Remembering the dawn of darkness: 75 years since Hitler invaded Poland

It is seventy five years this week since Adolf Hitler and his Nazi regime put Europe to the torch. A moment that – certainly here in New Zealand – risks being lost against the public profile of the First World War centenary.

The KM Schleswig-Holstein during the Battle of Westerplatte that opened the Second World War. Public Domain.
The KM Schleswig-Holstein during the Battle of Westerplatte that opened the Second World War. Public Domain.

In a narrative sense, the Second World War began on 1 September 1939 in Danzig harbour when the pre-dreadnought Schleswig-Holstein – then on a port visit – opened fire on the Polish barracks at Westerplatte. By 4 September, Germany was at war with Britain, most of her Empire,and France. The conflict did not end, for Europe, until the Red flag flew over Hitler’s chancellery in Berlin, nearly six years later. By then, seventy million people were dead.

It was a terrible cost. And yet we have to ask what would have happened had Europe’s democracies not stood up? If they had carried on with the ‘appeasement’ policy of the late 1930s that allowed Hitler to seize large parts of Europe, apparently with impunity. Today we live in a world dominated by democracies; but the survival of democracy as the leading world political system was by no means a foregone outcome in the late 1930s. Back then the three big democracies – Britain, France and the US – were still staggering to their feet after a deep depression. The US was staunchly isolationist; and democracy as a system was apparently a declining force in a world where the rising powers were the fascist ‘new order’ of Germany and Italy and the Communist but equally totalitarian Soviet Union. There was little difference between these two systems – police states that worked by repression, suffering and by targeting whole groups of their own populations for institutionalised murder.

Of the two, the Nazis were judged the greater danger from the western perspective, because Germany already had a two-generation long history of world ambition. That was what the First World War had been all about – Hitler merely renewed the push, adding totalitarianism to the mix. It is unlikely Hitler’s regime was stable enough to have survived his intended ‘thousand years’, but certainly the world would have had several miserable generations of Nazi hegemony – directly, for those unlucky enough to be in Europe and places like Ukraine, and indirectly, for most of the rest of the world, probably via economic levers. How long would the main democracies have survived as an effective system in a world dominated by totalitarianism? Would the democracies have been in a position to pick up the pieces when the Nazi regime eventually collapsed – or would some new dark power instead arise to fill the gap?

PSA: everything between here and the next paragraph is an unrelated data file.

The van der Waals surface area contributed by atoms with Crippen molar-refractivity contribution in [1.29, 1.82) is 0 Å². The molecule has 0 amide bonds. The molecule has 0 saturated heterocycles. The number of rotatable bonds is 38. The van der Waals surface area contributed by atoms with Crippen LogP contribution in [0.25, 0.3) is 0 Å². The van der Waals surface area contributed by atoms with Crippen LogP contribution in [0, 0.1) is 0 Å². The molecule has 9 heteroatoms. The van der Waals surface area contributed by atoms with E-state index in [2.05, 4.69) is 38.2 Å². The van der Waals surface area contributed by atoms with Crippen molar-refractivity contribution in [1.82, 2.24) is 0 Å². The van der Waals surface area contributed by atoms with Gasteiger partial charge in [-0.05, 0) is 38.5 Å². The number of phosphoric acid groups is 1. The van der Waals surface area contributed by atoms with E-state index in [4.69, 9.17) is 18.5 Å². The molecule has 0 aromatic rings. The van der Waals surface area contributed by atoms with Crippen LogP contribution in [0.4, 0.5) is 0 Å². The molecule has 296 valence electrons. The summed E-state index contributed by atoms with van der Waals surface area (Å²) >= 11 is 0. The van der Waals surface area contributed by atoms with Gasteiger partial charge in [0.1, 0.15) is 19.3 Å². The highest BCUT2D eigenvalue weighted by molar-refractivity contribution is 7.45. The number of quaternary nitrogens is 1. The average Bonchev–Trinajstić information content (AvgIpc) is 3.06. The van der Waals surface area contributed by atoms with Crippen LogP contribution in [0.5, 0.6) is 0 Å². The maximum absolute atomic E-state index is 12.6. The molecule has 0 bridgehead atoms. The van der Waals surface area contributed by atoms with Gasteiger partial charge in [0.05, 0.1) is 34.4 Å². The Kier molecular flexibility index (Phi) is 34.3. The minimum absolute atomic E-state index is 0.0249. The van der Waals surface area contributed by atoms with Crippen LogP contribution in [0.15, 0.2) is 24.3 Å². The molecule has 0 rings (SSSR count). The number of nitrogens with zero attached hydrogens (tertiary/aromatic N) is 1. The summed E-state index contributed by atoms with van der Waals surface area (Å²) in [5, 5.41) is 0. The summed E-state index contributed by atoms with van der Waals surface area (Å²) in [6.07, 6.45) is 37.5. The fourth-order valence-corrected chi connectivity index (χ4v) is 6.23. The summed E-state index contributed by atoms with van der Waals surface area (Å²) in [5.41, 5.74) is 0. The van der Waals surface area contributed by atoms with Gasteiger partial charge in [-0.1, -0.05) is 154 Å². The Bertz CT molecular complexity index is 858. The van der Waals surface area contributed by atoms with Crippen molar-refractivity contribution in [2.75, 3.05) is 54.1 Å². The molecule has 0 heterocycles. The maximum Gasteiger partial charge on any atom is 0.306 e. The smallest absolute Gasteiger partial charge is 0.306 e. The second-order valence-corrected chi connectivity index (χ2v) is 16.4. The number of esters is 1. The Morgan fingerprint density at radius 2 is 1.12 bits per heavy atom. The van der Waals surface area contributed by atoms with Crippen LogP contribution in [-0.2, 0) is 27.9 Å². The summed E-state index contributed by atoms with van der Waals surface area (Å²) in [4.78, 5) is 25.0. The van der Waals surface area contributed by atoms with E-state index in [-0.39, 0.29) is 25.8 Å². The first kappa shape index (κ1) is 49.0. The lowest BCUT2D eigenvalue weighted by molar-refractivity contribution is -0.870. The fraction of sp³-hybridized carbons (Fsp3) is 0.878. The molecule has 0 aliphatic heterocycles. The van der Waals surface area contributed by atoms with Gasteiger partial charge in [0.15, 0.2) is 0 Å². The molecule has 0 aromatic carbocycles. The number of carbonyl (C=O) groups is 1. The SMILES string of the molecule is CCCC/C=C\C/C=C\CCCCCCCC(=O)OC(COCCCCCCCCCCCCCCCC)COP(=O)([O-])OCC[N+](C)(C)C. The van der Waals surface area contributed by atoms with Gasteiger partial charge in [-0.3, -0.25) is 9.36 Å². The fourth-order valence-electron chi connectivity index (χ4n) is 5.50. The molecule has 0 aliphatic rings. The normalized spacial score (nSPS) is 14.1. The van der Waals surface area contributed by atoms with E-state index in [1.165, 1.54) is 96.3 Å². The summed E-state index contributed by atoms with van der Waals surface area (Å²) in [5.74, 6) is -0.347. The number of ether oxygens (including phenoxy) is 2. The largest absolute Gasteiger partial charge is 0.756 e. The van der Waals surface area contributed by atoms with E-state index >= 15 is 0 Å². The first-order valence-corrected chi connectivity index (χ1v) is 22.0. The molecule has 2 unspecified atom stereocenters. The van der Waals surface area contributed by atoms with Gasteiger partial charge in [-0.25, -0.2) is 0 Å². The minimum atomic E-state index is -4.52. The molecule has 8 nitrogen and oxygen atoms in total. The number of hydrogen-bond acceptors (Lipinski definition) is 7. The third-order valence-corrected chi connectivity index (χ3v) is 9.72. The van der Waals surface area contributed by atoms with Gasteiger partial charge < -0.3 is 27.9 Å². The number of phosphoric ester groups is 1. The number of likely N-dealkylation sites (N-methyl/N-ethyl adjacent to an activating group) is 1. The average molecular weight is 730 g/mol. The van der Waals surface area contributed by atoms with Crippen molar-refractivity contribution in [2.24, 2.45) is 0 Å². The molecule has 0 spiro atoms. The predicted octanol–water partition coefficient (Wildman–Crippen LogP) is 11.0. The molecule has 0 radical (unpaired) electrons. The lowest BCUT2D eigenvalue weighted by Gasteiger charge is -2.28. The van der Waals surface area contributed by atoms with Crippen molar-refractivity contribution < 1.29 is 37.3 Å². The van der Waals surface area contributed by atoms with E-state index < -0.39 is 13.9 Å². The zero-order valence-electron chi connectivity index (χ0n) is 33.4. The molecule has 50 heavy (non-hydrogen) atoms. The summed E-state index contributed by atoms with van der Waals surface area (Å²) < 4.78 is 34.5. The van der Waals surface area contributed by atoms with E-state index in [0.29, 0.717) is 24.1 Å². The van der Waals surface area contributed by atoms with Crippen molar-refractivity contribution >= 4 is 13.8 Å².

Sir Winston Churchill i n 1942 - quite possibly the greatest Englishman that ever lived. Wikimedia Commons, public domain. Library of Congress, Reproduction number LC-USW33-019093-C
Sir Winston Churchill i n 1942 – quite possibly the greatest Englishman that ever lived. Wikimedia Commons, public domain. Library of Congress, Reproduction number LC-USW33-019093-C

That was why Britain and France took a stand when Hitler threatened Poland. That was why, when Britain faced its ‘darkest hour’ in mid-1940, Winston Churchill insisted that there could be no backing down. As a historian, he knew the score – knew the ‘monstrous tyranny’ had to be stopped, ‘whatever the cost may be’, even if Britain had to do so alone – lest the world fall into what he called the ‘abyss of a new Dark Age’. The Nazis, as he well understood, were evil – evil in the truest sense, because they were rational, coldly logical, and calculating about it. And Churchill knew that, at the very least, that cost of stopping that evil would likely be Britain’s Empire. He knew India would go. But it was a price to be paid if the world was to be saved.

A justified war, then, insofar as war can ever be justified.

Right now, the anniversary of its beginning runs the risk of being swamped by the attention currently being paid to the First World War, a century ago.

Yet – if we step back and take the long view of history – actually it doesn’t. For the Second World War did not really begin in September 1939.

That was when the fighting started, sure – but as always, history runs deeper than the surface narrative. The reality is that the Second World War was not an isolated struggle. It was the second act of the struggle that began in 1914 – the First World War. Indeed, from this ‘long view’ there were not two wars; there was but one, two acts of unbelievable violence separated by an uneasy twenty-year interregnum.

I’ll explain. Next week. Watch this space.

Copyright © Matthew Wright 2014


3 thoughts on “Remembering the dawn of darkness: 75 years since Hitler invaded Poland

    1. Thank you! This anniversary needs remembering. What we don’t often realise is that our world as we know it today was not predestined. As late as 1942, by some arguments I have seen, the war remained in the balance with odds on for an Axis victory. Luckily for us, the balance went the way of the Allies. But it was not automatic.

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